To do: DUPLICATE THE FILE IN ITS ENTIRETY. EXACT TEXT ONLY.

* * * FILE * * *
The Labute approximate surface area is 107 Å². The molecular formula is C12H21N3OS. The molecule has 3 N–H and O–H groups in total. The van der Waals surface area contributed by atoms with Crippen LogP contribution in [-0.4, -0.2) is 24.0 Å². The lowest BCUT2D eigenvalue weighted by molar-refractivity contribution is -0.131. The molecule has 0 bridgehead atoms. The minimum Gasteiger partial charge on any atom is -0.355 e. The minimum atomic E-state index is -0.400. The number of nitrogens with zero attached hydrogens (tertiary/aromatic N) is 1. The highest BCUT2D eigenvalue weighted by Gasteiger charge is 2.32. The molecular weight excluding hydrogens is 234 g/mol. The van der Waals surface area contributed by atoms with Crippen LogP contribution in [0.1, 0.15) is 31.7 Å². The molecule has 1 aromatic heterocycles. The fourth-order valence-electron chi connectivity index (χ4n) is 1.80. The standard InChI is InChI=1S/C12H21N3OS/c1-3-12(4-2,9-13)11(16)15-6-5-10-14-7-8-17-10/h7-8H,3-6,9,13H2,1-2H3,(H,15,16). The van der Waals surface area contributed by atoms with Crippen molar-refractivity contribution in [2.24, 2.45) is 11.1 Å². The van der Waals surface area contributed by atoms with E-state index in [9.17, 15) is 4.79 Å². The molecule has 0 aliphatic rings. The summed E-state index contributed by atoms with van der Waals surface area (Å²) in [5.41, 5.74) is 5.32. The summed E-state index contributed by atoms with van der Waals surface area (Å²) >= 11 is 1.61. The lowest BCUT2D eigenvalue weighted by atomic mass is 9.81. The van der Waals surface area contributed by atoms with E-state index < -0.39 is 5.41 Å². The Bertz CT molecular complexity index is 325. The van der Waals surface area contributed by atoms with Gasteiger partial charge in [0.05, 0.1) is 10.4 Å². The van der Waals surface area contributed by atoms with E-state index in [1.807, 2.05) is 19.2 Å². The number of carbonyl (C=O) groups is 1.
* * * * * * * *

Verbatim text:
The Labute approximate surface area is 107 Å². The molecular formula is C12H21N3OS. The molecule has 3 N–H and O–H groups in total. The van der Waals surface area contributed by atoms with Crippen LogP contribution in [-0.4, -0.2) is 24.0 Å². The lowest BCUT2D eigenvalue weighted by molar-refractivity contribution is -0.131. The molecule has 0 bridgehead atoms. The minimum Gasteiger partial charge on any atom is -0.355 e. The minimum atomic E-state index is -0.400. The number of nitrogens with zero attached hydrogens (tertiary/aromatic N) is 1. The highest BCUT2D eigenvalue weighted by Gasteiger charge is 2.32. The molecular weight excluding hydrogens is 234 g/mol. The van der Waals surface area contributed by atoms with Crippen LogP contribution in [0.1, 0.15) is 31.7 Å². The molecule has 1 aromatic heterocycles. The fourth-order valence-electron chi connectivity index (χ4n) is 1.80. The standard InChI is InChI=1S/C12H21N3OS/c1-3-12(4-2,9-13)11(16)15-6-5-10-14-7-8-17-10/h7-8H,3-6,9,13H2,1-2H3,(H,15,16). The van der Waals surface area contributed by atoms with Crippen molar-refractivity contribution in [2.24, 2.45) is 11.1 Å². The van der Waals surface area contributed by atoms with E-state index in [9.17, 15) is 4.79 Å². The molecule has 0 aliphatic rings. The summed E-state index contributed by atoms with van der Waals surface area (Å²) in [5.41, 5.74) is 5.32. The summed E-state index contributed by atoms with van der Waals surface area (Å²) >= 11 is 1.61. The lowest BCUT2D eigenvalue weighted by atomic mass is 9.81. The van der Waals surface area contributed by atoms with E-state index < -0.39 is 5.41 Å². The Bertz CT molecular complexity index is 325. The van der Waals surface area contributed by atoms with Gasteiger partial charge in [0.05, 0.1) is 10.4 Å². The van der Waals surface area contributed by atoms with E-state index in [1.807, 2.05) is 19.2 Å². The number of carbonyl (C=O) groups is 1.